I well remember the farcical secondary-school admission process I took part in this time last year. I have just read Geoff Barton's review of Miranda Perry's book How to choose a state secondary school (TES, October 6) after watching a news report about parents home tutoring their children because they are not offered a place at any of their chosen state schools.
Please can we stop perpetuating the nonsense about being able to "choose" a secondary school, or at the very least acknowledge that while some parentscarers are able to do this, others are not.
The verbs "to prefer" and "to choose" are not synonymous, and most certainly not when it comes to school admissions. While all can express a preference, not all are able to ensure that this preference becomes actuality.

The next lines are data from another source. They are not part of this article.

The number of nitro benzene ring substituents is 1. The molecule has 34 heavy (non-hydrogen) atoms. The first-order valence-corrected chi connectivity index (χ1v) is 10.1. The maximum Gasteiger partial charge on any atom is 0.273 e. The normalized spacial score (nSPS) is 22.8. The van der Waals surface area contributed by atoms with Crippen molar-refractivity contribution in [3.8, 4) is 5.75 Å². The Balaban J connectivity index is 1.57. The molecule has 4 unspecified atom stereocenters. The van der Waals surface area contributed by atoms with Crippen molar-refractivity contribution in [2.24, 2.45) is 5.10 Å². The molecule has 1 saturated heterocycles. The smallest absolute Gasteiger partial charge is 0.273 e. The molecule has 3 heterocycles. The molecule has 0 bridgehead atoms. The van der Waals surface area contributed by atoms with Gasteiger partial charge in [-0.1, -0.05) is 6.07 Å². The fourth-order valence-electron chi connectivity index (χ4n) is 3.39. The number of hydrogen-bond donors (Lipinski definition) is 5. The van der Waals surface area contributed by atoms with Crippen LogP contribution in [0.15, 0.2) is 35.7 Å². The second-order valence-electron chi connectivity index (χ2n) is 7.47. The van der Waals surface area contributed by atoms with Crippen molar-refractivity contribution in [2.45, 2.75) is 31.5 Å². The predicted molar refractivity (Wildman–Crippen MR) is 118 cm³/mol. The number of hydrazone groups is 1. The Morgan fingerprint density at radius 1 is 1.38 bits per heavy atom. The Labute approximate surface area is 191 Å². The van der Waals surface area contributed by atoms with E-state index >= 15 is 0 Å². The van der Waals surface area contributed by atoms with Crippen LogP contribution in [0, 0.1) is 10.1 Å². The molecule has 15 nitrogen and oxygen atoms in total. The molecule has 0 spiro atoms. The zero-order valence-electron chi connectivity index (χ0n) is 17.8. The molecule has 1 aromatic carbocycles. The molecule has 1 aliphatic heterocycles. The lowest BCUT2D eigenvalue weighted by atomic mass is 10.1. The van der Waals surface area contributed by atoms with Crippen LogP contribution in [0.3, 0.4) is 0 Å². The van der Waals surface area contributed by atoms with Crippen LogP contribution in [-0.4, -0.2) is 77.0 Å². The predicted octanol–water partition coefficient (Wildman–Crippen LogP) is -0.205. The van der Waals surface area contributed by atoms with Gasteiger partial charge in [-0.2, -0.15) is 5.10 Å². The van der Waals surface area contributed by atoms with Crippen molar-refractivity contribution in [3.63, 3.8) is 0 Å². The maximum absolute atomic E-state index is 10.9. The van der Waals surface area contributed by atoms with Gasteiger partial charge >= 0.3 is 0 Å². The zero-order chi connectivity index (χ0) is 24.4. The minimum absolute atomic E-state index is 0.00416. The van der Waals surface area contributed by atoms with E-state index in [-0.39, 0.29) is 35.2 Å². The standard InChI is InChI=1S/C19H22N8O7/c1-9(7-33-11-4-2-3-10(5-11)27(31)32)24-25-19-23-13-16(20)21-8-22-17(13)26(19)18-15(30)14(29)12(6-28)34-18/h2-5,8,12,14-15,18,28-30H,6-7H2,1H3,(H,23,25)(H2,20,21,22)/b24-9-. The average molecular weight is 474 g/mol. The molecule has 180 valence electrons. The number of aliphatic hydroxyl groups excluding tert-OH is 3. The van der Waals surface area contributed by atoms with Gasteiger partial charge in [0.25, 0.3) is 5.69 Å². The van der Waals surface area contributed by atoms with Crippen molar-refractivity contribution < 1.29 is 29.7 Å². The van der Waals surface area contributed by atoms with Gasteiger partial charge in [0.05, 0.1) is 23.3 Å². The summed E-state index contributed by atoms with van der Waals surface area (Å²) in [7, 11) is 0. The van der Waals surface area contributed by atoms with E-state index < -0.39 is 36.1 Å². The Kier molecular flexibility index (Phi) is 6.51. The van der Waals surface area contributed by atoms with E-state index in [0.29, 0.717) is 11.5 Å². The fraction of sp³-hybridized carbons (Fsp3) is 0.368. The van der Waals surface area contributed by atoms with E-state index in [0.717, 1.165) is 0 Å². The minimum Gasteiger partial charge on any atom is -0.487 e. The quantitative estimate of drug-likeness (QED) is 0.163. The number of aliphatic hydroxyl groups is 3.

From my experience of the non-selective, secular, state admissions process, you are only likely to have your preference met if the school you "choose"
is either undersubscribed or you virtually live in the playing field of your preferred oversubscribed school.
In areas where schools are oversubscribed you do not "choose" the school.
It is the admissions criterion that is more likely to do the "choosing".
Lynne Nicholls Dawlish, Devon